Opening Hours: 9.00am-4.30pm closed Mondays
A stone's throw from the town hall square, the Danish Design Centre showcases all that is hot in Danish design. There's always an exhibition on and their shop is guaranteed to tickle your fancy with its wealth of cutting edge design wares.
Entree: 40 kroner (20 for students)
H.C. Andersens Boulevard 27. Just south of the Town Hall.
Tel +45 3369 3369
There are plenty of museums in Sydney - some good, some decidedly average. The Museum of Sydney ($7) tells the story of the city from 1788 to the present, and although small is extremely interesting. Also worth a look is the nearby Hyde Park Barracks Museum ($7), built by convicts in 1818, which shows the history of the fledgling community through the people who were housed there - convicts, immigrants and soldiers. Finally the Powerhouse Museum ($10) is a fun and massive collection devoted to science, transport and technology - where you could spend hours. Kids will love it.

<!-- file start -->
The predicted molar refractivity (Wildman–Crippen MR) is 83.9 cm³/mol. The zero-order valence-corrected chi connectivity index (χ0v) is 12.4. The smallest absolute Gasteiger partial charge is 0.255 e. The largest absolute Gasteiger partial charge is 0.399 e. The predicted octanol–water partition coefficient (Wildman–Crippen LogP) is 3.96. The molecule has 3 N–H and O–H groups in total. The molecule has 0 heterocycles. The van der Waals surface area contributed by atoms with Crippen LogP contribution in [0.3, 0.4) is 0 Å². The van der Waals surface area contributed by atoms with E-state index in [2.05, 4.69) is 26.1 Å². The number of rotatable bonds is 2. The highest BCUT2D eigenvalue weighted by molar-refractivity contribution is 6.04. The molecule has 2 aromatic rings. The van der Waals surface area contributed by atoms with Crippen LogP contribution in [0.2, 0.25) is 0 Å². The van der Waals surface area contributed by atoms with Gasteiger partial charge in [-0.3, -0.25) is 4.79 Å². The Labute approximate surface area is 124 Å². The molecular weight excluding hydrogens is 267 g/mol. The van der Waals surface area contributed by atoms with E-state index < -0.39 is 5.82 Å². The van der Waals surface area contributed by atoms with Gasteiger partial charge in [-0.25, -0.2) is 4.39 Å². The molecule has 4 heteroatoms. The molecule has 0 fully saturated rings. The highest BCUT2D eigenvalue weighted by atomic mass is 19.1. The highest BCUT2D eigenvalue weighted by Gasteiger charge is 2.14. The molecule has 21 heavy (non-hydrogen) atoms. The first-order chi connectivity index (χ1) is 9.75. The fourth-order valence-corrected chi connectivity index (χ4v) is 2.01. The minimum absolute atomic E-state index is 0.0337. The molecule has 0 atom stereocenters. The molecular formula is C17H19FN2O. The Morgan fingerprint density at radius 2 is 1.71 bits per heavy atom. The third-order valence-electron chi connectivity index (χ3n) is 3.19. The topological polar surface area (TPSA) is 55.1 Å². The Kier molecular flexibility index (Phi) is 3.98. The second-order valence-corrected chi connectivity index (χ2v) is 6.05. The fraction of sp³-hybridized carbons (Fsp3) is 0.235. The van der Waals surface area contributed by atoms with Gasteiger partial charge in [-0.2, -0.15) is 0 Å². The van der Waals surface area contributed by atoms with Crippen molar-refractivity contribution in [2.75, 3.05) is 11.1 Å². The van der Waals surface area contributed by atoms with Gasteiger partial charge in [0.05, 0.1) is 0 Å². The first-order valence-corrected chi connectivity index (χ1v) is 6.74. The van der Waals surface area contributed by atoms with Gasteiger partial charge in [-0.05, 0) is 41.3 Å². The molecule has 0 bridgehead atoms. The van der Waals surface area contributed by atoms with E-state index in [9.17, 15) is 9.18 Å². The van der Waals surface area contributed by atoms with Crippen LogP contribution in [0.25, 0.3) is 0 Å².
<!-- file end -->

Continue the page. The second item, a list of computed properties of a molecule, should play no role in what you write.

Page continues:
On the downside is the Australian Museum (£10). Despite having been there three times, I've always felt let down at the size and content. For such a huge building, there really is precious little on display apart from the ubiquitous animal bones and minerals. If you can make it over to Canberra, the National Museum of Australia there is far, far better.
MoS - cnr Phillip/Bridge Sts, city centre
HPBM - Queens Square, Macquarie St, city centre
Powerhouse - Harris St, Ultimo (Central station)
Australian Museum - College St, Hyde Park
It is a branch of the harbour in the city centre containing wonderful restaurants, a shopping centre, a convention centre, a glamorous casino, a maritime museum, an aquarium, chinese and japanese gardens, an IMAX cinema, and the Powerhouse Museum (a power station converted into a costume museum and other wonders).
via Monorail from the shopping district
This museum offers some excellent material on the early history of the area, particularly on the First Nations. It has also a small, though interestingly stocked, bookshop.
We missed it the first time we were in Calgary and the second time only found it on the last morning we were there. Don't make our mistake!